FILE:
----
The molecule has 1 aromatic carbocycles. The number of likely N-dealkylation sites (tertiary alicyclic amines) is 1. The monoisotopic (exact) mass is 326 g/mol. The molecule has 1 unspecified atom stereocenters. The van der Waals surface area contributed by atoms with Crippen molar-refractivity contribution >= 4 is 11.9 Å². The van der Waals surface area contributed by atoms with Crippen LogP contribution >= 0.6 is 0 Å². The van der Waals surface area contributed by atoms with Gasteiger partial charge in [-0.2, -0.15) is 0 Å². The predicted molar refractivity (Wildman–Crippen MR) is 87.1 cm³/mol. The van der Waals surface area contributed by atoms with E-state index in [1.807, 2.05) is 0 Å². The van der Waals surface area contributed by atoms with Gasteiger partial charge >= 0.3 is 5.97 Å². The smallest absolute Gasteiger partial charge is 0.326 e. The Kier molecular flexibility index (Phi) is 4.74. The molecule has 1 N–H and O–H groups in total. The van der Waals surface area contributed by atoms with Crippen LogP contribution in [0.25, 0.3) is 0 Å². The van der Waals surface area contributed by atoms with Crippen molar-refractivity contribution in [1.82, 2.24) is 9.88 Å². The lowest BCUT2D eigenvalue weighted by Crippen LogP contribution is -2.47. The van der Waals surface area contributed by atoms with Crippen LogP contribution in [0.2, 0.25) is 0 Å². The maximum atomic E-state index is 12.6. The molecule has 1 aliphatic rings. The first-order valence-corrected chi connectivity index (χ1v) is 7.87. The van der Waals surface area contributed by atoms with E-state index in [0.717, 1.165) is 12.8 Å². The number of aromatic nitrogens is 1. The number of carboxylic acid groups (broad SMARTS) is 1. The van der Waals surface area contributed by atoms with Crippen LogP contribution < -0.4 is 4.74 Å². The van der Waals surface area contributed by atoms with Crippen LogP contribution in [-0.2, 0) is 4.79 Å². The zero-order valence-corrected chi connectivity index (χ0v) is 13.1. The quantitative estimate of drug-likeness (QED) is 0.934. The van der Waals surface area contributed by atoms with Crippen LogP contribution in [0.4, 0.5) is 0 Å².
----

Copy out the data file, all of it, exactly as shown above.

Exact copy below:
The molecule has 1 aromatic carbocycles. The number of likely N-dealkylation sites (tertiary alicyclic amines) is 1. The monoisotopic (exact) mass is 326 g/mol. The molecule has 1 unspecified atom stereocenters. The van der Waals surface area contributed by atoms with Crippen molar-refractivity contribution >= 4 is 11.9 Å². The van der Waals surface area contributed by atoms with Crippen LogP contribution >= 0.6 is 0 Å². The van der Waals surface area contributed by atoms with Gasteiger partial charge in [-0.2, -0.15) is 0 Å². The predicted molar refractivity (Wildman–Crippen MR) is 87.1 cm³/mol. The van der Waals surface area contributed by atoms with E-state index in [1.807, 2.05) is 0 Å². The van der Waals surface area contributed by atoms with Gasteiger partial charge >= 0.3 is 5.97 Å². The smallest absolute Gasteiger partial charge is 0.326 e. The Kier molecular flexibility index (Phi) is 4.74. The molecule has 1 N–H and O–H groups in total. The van der Waals surface area contributed by atoms with Crippen LogP contribution in [0.25, 0.3) is 0 Å². The van der Waals surface area contributed by atoms with Crippen molar-refractivity contribution in [1.82, 2.24) is 9.88 Å². The lowest BCUT2D eigenvalue weighted by Crippen LogP contribution is -2.47. The van der Waals surface area contributed by atoms with Crippen LogP contribution in [0.2, 0.25) is 0 Å². The maximum atomic E-state index is 12.6. The molecule has 1 aliphatic rings. The first-order valence-corrected chi connectivity index (χ1v) is 7.87. The van der Waals surface area contributed by atoms with E-state index in [0.717, 1.165) is 12.8 Å². The number of aromatic nitrogens is 1. The number of carboxylic acid groups (broad SMARTS) is 1. The van der Waals surface area contributed by atoms with Crippen LogP contribution < -0.4 is 4.74 Å². The van der Waals surface area contributed by atoms with Crippen LogP contribution in [-0.2, 0) is 4.79 Å². The zero-order valence-corrected chi connectivity index (χ0v) is 13.1. The quantitative estimate of drug-likeness (QED) is 0.934. The van der Waals surface area contributed by atoms with Crippen LogP contribution in [0.4, 0.5) is 0 Å².